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Continental will pare jobs, flights

It joins other airlines in making cuts to cope with soaring fuel costs.

June 06, 2008|From the Associated Press

Continental Airlines Inc. said Thursday that it would eliminate 3,000 jobs and trim capacity 11%, citing record fuel costs that have pushed the industry into its worst crisis since the 2001 terrorist attacks.

The airline also said its two top executives would forgo pay for the rest of the year.

Continental's payroll cuts represent about 6.5% of its workforce of 45,000.

Houston-based Continental said it would begin scaling back in September, when departures on its mainline operations will drop about 16% below September 2007 levels. Fourth-quarter capacity will fall 11%.

Shares of Continental rose 70 cents Thursday to $15.20.

The company said Lawrence Kellner, its chairman and chief executive, and Jeff Smisek, its president, would not take salaries or incentive pay for the rest of the year.

Last year, Kellner got a salary of $712,500 and total compensation that the company valued at nearly $6 million, down 9.3% from the year before, according to an Associated Press analysis of a company filing with the Securities and Exchange Commission.

Continental becomes the latest airline to make major cuts as the carriers try to cope with record high fuel prices, which have nearly doubled in the last year and pushed Continental to an $80-million first-quarter loss.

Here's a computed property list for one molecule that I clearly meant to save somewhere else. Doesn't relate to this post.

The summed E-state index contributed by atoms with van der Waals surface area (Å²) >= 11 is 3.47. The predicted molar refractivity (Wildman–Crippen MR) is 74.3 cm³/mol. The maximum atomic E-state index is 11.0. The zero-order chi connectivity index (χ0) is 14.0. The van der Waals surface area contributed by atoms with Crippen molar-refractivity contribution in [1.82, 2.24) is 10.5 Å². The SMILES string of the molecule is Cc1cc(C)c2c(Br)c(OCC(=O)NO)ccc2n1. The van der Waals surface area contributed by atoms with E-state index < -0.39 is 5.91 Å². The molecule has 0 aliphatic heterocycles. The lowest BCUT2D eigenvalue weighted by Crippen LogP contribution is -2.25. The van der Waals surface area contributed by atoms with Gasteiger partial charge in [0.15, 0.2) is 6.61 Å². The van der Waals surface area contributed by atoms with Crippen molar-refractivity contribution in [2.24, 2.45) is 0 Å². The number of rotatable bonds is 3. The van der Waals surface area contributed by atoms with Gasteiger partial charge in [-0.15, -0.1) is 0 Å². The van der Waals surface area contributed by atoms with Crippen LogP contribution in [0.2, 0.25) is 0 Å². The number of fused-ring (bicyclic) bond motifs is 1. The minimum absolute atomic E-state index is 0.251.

In a statement, the company said it planned to offer details on flight and destination reductions and eliminations by the end of next week.

Fewer flights also will mean fewer planes. By the end of the second quarter, Continental will operate 375 mainline aircraft, and it plans to mothball 67 planes through 2009. It has already pulled six planes from service this year.

The company said several rounds of fare increases had proved insufficient to offset soaring fuel costs. Continental estimated that its expenses would be $2.3 billion more this year than last. Fuel has surpassed labor as Continental's biggest expense.

Many analysts consider Continental to be the healthiest of the six big network carriers, excluding low-fare Southwest Airlines Co. But that did not make it immune to cuts.

"If they did not do it they would be irresponsible," said Ray Neidl, an analyst with Calyon Securities. "At current fuel prices, the old economics do not work. Ticket prices have to rise dramatically."

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